You’re juggling dozens of priorities and under the gun to get a new marketing campaign under way. Do you really have time to write a creative brief? Avoid the temptation to skip it! Why write a creative brief? Creative briefs help keep projects running smoothly and prevent misunderstandings and project delays by:
- Connecting objectives with creative strategies
- Building team consensus
- Aligning expectations
- Defining clear, measurable goals
What’s included in a creative brief? Key elements of the creative brief can include:
- Background information on the company, product, or service
- Insight into the target audience
- Brand attributes, promise, and mission
- Competitive landscape
- Business objectives
- Compelling offer
- Call to action
- Metrics for measuring success
- Supporting data
- Functional specifications (if applicable)
- Approval process
Steps to take when writing a creative brief Here’s a quick list of dos and don’ts for writing a creative brief.
- Include all stakeholders. Gain input from all of the stakeholders, including those who’ll have final say over the project approval. Having buy-in from everyone up front will help ensure smooth sailing ahead!
- Keep it short. People have a tendency to throw in everything but the kitchen sink when they write a creative brief. It’s better to be discriminating in identifying the most critical points to communicate. A succinct, well written brief helps the creative team stay focused.
- Have a conversation. A creative brief shouldn’t be written in a vacuum. It should be based on thought-provoking discussion with key contributors to ensure everyone is in agreement with key goals and messaging.
- Use insights to inspire. Think about the motivating insights that drive the audience. Such nuggets of data are precious to your creative team—helping to inspire original ideas.
- Use a one-size-fits-all approach. Often creative teams use different types of creative briefs. Those for large projects cover overarching messaging and long-term objectives while rapid-response briefs are used for smaller projects.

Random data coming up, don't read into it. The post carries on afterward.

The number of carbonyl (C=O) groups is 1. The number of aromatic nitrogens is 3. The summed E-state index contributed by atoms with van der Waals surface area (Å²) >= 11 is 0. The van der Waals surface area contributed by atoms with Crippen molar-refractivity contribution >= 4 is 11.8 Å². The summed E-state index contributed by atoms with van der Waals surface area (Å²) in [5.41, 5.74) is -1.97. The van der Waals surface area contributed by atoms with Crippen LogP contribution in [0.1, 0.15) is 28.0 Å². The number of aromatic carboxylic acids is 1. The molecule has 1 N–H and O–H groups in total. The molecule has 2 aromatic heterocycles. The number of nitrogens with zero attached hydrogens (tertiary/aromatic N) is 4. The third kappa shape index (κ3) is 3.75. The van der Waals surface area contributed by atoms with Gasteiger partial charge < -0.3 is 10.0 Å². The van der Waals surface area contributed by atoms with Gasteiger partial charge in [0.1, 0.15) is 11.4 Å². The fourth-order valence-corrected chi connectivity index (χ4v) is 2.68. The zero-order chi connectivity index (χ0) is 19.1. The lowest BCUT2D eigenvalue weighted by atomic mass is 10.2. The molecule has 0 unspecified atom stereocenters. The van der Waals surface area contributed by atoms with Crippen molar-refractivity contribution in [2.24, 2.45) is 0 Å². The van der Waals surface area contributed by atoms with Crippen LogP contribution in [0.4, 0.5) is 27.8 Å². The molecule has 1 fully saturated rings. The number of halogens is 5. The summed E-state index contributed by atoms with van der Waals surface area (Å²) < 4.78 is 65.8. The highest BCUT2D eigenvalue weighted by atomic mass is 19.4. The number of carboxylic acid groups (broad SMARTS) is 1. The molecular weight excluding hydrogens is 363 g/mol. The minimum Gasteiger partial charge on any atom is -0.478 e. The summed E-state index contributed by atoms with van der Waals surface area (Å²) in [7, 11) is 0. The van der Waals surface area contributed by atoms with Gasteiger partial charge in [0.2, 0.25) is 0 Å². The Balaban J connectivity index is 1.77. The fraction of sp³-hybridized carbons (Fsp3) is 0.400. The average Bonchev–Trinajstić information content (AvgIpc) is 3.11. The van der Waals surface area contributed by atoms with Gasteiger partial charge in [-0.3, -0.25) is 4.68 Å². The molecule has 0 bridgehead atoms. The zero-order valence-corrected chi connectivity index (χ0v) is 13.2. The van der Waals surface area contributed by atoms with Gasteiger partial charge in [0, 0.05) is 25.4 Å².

- Use meaningless descriptions. Leave out rote adjectives (a.k.a. innovative, state-of-the-art, etc, etc.) to describe the offering. Tell the creative team in plain language what really sets you apart. Having the real facts will help them develop a compelling message.
- Provide just basic demographics. Help the creative team really “get” who the audience is and what motivates them. Paint a more well rounded picture of who the target is. For example, if your audience is young affluent mothers, what are their key concerns? Where do they spend their time and money? What do they think of your brand today? What common objections might they have to your product/service and how can you overcome them?
- Focus just on the product/service features. Studies show that people make buying decisions based on their emotional response to a product or brand. Think about the driving factors that lead a client to crave your offering.
- Use generic/boilerplate descriptions. If there's nothing unique or distinctive about the creative brief, the resulting creative won't be either.
- Let it get in the way of the project timeline. Take the time to develop a creative brief, but be cautious about doing so in a timely manner.
What are your best tips for developing an effective creative brief?